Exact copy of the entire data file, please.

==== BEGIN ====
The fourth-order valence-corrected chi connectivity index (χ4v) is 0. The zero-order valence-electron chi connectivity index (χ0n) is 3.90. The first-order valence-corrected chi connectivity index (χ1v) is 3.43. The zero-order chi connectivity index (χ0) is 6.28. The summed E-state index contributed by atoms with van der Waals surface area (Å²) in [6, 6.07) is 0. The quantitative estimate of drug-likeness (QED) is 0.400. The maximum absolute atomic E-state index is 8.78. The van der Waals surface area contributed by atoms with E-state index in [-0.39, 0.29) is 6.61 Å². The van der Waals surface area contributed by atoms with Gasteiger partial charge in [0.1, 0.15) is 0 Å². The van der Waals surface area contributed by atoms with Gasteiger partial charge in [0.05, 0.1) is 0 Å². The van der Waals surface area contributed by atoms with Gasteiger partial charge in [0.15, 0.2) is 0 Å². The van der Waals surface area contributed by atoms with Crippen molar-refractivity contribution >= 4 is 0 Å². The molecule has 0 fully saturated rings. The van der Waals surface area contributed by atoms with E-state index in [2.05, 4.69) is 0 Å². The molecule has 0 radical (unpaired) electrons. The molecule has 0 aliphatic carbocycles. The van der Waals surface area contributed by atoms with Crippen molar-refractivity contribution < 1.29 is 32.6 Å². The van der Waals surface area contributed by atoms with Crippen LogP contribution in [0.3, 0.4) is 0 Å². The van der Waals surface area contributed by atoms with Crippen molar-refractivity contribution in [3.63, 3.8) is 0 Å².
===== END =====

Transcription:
The fourth-order valence-corrected chi connectivity index (χ4v) is 0. The zero-order valence-electron chi connectivity index (χ0n) is 3.90. The first-order valence-corrected chi connectivity index (χ1v) is 3.43. The zero-order chi connectivity index (χ0) is 6.28. The summed E-state index contributed by atoms with van der Waals surface area (Å²) in [6, 6.07) is 0. The quantitative estimate of drug-likeness (QED) is 0.400. The maximum absolute atomic E-state index is 8.78. The van der Waals surface area contributed by atoms with E-state index in [-0.39, 0.29) is 6.61 Å². The van der Waals surface area contributed by atoms with Gasteiger partial charge in [0.1, 0.15) is 0 Å². The van der Waals surface area contributed by atoms with Gasteiger partial charge in [0.05, 0.1) is 0 Å². The van der Waals surface area contributed by atoms with Gasteiger partial charge in [0.15, 0.2) is 0 Å². The van der Waals surface area contributed by atoms with Crippen molar-refractivity contribution >= 4 is 0 Å². The molecule has 0 fully saturated rings. The van der Waals surface area contributed by atoms with E-state index in [2.05, 4.69) is 0 Å². The molecule has 0 radical (unpaired) electrons. The molecule has 0 aliphatic carbocycles. The van der Waals surface area contributed by atoms with Crippen molar-refractivity contribution < 1.29 is 32.6 Å². The van der Waals surface area contributed by atoms with Crippen LogP contribution in [0.3, 0.4) is 0 Å². The van der Waals surface area contributed by atoms with Crippen molar-refractivity contribution in [3.63, 3.8) is 0 Å².